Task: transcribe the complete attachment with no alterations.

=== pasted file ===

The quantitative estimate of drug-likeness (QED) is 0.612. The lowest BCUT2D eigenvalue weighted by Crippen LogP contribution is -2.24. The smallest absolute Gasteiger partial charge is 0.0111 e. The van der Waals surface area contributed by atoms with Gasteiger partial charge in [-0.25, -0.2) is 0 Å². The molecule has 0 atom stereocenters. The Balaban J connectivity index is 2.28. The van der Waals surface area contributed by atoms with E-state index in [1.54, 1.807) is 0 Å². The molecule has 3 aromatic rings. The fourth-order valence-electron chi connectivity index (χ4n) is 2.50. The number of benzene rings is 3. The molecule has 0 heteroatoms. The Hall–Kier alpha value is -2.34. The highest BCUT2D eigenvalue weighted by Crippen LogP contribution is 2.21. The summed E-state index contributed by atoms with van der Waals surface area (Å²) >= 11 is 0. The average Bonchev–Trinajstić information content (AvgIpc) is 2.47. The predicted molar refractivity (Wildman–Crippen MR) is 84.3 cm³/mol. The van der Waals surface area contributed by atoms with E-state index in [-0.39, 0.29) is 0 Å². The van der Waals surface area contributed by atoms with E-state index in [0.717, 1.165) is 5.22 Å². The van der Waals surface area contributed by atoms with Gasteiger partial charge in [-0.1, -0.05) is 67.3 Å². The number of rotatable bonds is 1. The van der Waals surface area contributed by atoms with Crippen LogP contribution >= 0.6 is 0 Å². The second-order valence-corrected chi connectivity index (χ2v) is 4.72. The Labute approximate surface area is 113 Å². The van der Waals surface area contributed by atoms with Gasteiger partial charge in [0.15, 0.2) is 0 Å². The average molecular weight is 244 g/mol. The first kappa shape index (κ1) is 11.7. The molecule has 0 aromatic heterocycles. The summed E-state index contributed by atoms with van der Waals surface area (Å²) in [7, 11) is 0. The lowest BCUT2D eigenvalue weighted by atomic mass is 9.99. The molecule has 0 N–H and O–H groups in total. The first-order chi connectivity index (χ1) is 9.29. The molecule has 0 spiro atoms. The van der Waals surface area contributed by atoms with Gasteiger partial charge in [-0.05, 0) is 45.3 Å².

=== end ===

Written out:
The quantitative estimate of drug-likeness (QED) is 0.612. The lowest BCUT2D eigenvalue weighted by Crippen LogP contribution is -2.24. The smallest absolute Gasteiger partial charge is 0.0111 e. The van der Waals surface area contributed by atoms with Gasteiger partial charge in [-0.25, -0.2) is 0 Å². The molecule has 0 atom stereocenters. The Balaban J connectivity index is 2.28. The van der Waals surface area contributed by atoms with E-state index in [1.54, 1.807) is 0 Å². The molecule has 3 aromatic rings. The fourth-order valence-electron chi connectivity index (χ4n) is 2.50. The number of benzene rings is 3. The molecule has 0 heteroatoms. The Hall–Kier alpha value is -2.34. The highest BCUT2D eigenvalue weighted by Crippen LogP contribution is 2.21. The summed E-state index contributed by atoms with van der Waals surface area (Å²) >= 11 is 0. The average Bonchev–Trinajstić information content (AvgIpc) is 2.47. The predicted molar refractivity (Wildman–Crippen MR) is 84.3 cm³/mol. The van der Waals surface area contributed by atoms with E-state index in [-0.39, 0.29) is 0 Å². The van der Waals surface area contributed by atoms with E-state index in [0.717, 1.165) is 5.22 Å². The van der Waals surface area contributed by atoms with Gasteiger partial charge in [-0.1, -0.05) is 67.3 Å². The number of rotatable bonds is 1. The van der Waals surface area contributed by atoms with Crippen LogP contribution >= 0.6 is 0 Å². The second-order valence-corrected chi connectivity index (χ2v) is 4.72. The Labute approximate surface area is 113 Å². The van der Waals surface area contributed by atoms with Gasteiger partial charge in [0.15, 0.2) is 0 Å². The average molecular weight is 244 g/mol. The first kappa shape index (κ1) is 11.7. The molecule has 0 aromatic heterocycles. The summed E-state index contributed by atoms with van der Waals surface area (Å²) in [7, 11) is 0. The lowest BCUT2D eigenvalue weighted by atomic mass is 9.99. The molecule has 0 N–H and O–H groups in total. The first-order chi connectivity index (χ1) is 9.29. The molecule has 0 spiro atoms. The van der Waals surface area contributed by atoms with Gasteiger partial charge in [-0.05, 0) is 45.3 Å².